Certainly, no special hearings are available that will prevent prosecution for the DUI charge. Based upon Florida law, two theories exist that can be used by a prosecutor to prove DUI. One of the theories is the impairment of normal mental faculties as a result of substances that were ingested. The second theory, which is the “per se” theory, is made on the basis of the defendant’s body chemistry at the time the arrest occurred. The per se theory is simple to comprehend, because it is invoked when the BAC (blood alcohol concentration) of the defendant is greater or equal to 0.08%. The BAC of the person who is arrested is obtained by the administration of a urine, blood or breath test when the arrest occurred. If the person who is arrested refuses the test, they might receive a harsher sentence than someone who is compliant.

The theory which is based on normal faculty impairment is directly related to the judgment of the arresting police officer in regards to the defendant’s ability to normally operate a motor vehicle at the time the arrest occurred. The standard which is utilized is that of a person who is reasonably capable who is under the same type of circumstances as the defendant. The intention of this standard is to shed light upon cases of impairment when the BAC of the defendant is less than 0.08% or when the impairment is caused by other, or additional substances. Irregardless of the theory that is utilized to convict a defendant of DUI in Florida, the penalties are harsh, therefore, we recommend that you seriously consider consulting one of our expert DUI attorneys in order to ameliorate your situation if you have been charged with a DUI in Florida.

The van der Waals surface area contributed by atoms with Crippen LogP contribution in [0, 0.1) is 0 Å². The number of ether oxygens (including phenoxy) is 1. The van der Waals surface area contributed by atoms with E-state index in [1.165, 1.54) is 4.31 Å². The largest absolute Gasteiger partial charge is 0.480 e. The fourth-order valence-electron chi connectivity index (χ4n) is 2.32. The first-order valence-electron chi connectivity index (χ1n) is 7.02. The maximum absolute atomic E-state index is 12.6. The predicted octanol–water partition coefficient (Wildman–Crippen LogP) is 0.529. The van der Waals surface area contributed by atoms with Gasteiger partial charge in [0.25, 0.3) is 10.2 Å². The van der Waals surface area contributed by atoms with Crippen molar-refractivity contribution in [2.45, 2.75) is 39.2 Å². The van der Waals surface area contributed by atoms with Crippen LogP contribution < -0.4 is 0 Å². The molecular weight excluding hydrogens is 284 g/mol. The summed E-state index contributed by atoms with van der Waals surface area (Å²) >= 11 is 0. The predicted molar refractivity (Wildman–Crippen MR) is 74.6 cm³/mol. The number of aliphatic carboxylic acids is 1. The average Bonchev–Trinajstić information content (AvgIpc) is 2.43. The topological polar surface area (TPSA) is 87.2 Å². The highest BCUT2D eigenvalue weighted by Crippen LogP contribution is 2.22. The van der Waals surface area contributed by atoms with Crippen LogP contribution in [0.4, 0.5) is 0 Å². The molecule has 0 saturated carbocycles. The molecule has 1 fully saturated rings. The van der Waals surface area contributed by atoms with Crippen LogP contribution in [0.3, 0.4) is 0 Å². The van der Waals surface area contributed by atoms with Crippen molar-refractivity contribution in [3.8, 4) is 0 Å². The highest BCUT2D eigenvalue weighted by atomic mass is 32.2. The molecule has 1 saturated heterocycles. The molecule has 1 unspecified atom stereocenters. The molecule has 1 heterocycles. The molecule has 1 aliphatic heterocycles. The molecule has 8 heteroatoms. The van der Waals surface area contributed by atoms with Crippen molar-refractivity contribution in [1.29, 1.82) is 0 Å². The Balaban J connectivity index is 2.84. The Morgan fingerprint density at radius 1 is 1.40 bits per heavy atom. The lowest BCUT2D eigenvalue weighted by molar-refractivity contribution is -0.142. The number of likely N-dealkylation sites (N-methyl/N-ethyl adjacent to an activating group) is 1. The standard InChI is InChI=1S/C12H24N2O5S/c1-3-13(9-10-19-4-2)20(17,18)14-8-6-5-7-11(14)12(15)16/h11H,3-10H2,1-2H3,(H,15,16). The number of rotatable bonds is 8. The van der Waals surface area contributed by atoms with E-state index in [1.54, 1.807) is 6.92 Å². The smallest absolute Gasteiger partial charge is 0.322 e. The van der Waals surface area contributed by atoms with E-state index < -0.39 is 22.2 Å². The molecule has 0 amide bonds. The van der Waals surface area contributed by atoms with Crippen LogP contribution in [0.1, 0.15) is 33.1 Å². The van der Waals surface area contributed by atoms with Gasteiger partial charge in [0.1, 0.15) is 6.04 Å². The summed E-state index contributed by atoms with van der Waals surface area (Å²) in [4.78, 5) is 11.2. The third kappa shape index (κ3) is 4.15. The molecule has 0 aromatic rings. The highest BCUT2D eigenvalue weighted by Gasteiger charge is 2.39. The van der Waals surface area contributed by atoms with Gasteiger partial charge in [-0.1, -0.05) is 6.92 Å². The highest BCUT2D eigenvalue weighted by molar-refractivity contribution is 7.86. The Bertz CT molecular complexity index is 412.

The sentencing guidelines in Florida make a distinction between cases when there are one or more minor passengers in the vehicle and when this is not the case. The fine for a first-time offender with no minor passengers will lie between two hundred and fifty and five hundred dollars. The fine will be from five hundred to one thousand dollars if a minor was a passenger in the vehicle when the arrest occurred. Under Florida law a DUI conviction will stay on someone’s record for a time period of ten years. There isn’t any mandatory incarceration time for a first or second conviction. Nevertheless, a judge could order as long as nine months of incarceration for either the first or the second offense. In addition, someone who is convicted of DUI might be required to attend residential treatment for alcohol or drugs. The sentence is at the court’s discretion and will vary between cases.

You can read more about DUI's in Florida at the Florida Highway Department's Site


Testimonials

I was referred to Draper Law by my father in-law after being hit from behind in an auto accident. I didn't realize, at the time, what an important decision I was making by hiring a personal injury attorney to represent me. Charles Draper took the time to explain the process and what I could expect. His professional team was there for me every step of the way through a long, and often complicated, legal experience. I just want to express my sincerest gratitude for all the efforts that were taken by Charlie and his team on my behalf in obtaining a settlement on my case.